Maxwell Fyfe explains how he knocked 'fat boy' Goering off his perch
Documents revealing the thoughts of the main British prosecutor at the Nuremberg Nazi war crimes trials have been opened to the public.
Letters from prosecutor David Maxwell Fyfe have been released at the Churchill Archives Centre in Cambridge.
Thought to have been lost, the letters to his wife were found by his grandson.
In one of them Mr Maxwell Fyfe refers to Hermann Goering as "the fat boy" and says he feels he "knocked him off his perch" during cross-examination.
The 205 letters between Mr Maxwell Fyfe and his wife Sylvia offer a day-by-day insider's account of the historic Nuremberg trials in 1945/6 which brought prominent Nazis to justice.
They are being released on the 63rd anniversary of Mr Maxwell Fyfe's interrogation of the leading Nazi defendant, the Luftwaffe commander Hermann Goering, on 20 March 1946.
Previously unseen by others, they show how Mr Maxwell Fyfe felt he was having more impact than the American prosecutor Robert H Jackson.
Radio reporter Markus Wolf describes his memories of the Nuremberg trials
He wrote to his wife: "I think that my cross examination of Goering went off all right. Everyone here was very pleased. Jackson had not only made no impression but actually built up the fat boy [Goering] further. I think I knocked him reasonably off his perch."
The letters were found several years ago by Mr Maxwell Fyfe's grandson, Tom Blackmore, in the vaults of his grandfather's firm of solicitors.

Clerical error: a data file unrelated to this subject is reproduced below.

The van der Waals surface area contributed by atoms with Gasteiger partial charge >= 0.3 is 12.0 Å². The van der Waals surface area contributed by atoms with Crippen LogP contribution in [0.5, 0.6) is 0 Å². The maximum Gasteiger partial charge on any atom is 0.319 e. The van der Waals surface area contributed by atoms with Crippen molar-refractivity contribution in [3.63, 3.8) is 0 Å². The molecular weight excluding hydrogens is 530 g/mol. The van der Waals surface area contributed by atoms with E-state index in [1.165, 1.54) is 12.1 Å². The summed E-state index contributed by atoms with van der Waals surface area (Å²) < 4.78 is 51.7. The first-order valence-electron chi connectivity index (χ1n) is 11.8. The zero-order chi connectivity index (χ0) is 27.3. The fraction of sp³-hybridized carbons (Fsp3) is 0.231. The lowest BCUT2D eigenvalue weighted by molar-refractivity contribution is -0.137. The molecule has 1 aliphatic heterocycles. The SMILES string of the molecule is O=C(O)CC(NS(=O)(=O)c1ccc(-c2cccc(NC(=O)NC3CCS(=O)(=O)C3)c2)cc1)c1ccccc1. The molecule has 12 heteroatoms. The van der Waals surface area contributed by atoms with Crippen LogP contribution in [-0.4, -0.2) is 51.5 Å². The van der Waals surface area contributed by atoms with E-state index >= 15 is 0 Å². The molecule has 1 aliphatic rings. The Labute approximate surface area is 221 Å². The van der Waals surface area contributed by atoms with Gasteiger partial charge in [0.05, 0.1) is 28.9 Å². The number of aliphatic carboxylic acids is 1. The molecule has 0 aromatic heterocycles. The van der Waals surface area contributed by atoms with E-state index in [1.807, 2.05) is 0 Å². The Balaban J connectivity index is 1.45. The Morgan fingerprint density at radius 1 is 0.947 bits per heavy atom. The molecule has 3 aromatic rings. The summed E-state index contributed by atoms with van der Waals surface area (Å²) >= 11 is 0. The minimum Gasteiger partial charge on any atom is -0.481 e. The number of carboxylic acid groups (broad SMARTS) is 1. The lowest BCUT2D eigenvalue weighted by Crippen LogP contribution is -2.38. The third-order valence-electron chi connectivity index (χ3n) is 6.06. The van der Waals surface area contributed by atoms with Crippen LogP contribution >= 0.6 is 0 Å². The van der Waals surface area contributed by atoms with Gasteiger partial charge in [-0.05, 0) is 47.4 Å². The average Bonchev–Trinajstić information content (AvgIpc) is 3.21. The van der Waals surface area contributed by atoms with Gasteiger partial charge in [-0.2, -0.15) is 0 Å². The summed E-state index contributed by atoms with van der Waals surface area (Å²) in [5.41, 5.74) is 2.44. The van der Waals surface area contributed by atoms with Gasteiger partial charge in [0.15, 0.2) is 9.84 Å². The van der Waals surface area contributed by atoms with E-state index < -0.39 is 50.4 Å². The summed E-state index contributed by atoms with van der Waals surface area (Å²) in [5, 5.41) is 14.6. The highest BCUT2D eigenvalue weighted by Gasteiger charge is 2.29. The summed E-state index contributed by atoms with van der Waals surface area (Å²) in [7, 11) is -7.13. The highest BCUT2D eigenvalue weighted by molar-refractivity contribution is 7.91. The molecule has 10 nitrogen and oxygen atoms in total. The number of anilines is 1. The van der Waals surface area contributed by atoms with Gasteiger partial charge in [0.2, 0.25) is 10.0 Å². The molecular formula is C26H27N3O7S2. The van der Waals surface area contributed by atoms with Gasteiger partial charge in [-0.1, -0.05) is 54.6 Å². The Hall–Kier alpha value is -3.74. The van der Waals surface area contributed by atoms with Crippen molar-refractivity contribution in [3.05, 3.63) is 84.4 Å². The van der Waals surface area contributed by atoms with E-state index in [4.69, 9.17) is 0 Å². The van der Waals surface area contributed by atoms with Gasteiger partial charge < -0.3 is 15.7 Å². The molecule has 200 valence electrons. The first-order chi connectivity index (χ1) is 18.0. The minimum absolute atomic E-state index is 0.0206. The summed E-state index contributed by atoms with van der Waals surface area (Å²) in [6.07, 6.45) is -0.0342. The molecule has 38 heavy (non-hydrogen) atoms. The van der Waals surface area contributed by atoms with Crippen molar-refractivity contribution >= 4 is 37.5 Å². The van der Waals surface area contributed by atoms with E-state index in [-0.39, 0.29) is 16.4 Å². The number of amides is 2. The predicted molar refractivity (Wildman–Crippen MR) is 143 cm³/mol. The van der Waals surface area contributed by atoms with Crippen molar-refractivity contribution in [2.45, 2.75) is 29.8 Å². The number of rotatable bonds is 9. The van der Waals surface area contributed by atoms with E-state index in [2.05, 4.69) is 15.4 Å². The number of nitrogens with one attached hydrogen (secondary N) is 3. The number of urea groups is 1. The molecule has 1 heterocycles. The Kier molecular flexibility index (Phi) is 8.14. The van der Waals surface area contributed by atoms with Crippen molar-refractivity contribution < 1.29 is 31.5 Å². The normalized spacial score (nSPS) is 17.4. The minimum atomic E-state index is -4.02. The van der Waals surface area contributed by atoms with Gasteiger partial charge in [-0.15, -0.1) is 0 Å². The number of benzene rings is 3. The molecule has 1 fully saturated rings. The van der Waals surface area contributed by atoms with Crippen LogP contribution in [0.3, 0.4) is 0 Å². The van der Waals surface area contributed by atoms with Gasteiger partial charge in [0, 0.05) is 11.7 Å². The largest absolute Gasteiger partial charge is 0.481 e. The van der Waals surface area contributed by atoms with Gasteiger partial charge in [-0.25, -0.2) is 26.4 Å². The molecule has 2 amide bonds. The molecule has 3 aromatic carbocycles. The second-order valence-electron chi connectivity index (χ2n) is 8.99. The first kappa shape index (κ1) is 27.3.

"We knew the letters had existed because my grandmother had mentioned them, but we thought they had been destroyed. To my great delight they were there," Mr Blackmore said.
"I opened them in the taxi on the way back and went through them one by one. It was very moving. They are love letters as well - they were wild about each other."
Mr Blackmore sorted and transcribed the letters before giving them to the Churchill Archives Centre to make them accessible to the public.
The Centre's Director Allen Packwood said: "There is no doubt that Nuremberg was a pivotal moment in the development of international criminal law, and these hitherto unseen private letters show this history in the making."
Maxwell Fyfe (standing at lectern) in the Nuremberg courtroom
Mr Blackmore transcribed his grandfather's difficult handwriting over a period of years, but admitted some words have proved too tricky to decipher: "Everyone is welcome to try and make out the words that I couldn't".
In the 1950s Mr Maxwell Fyfe, who was born in Edinburgh, was a Conservative home secretary and was later Lord Chancellor as Lord Kilmuir. He also helped to draft the European Convention on Human Rights.
Mr Blackmore is now planning a dramatic film adaptation of the letters to coincide with the 60th anniversary of the Convention next year.
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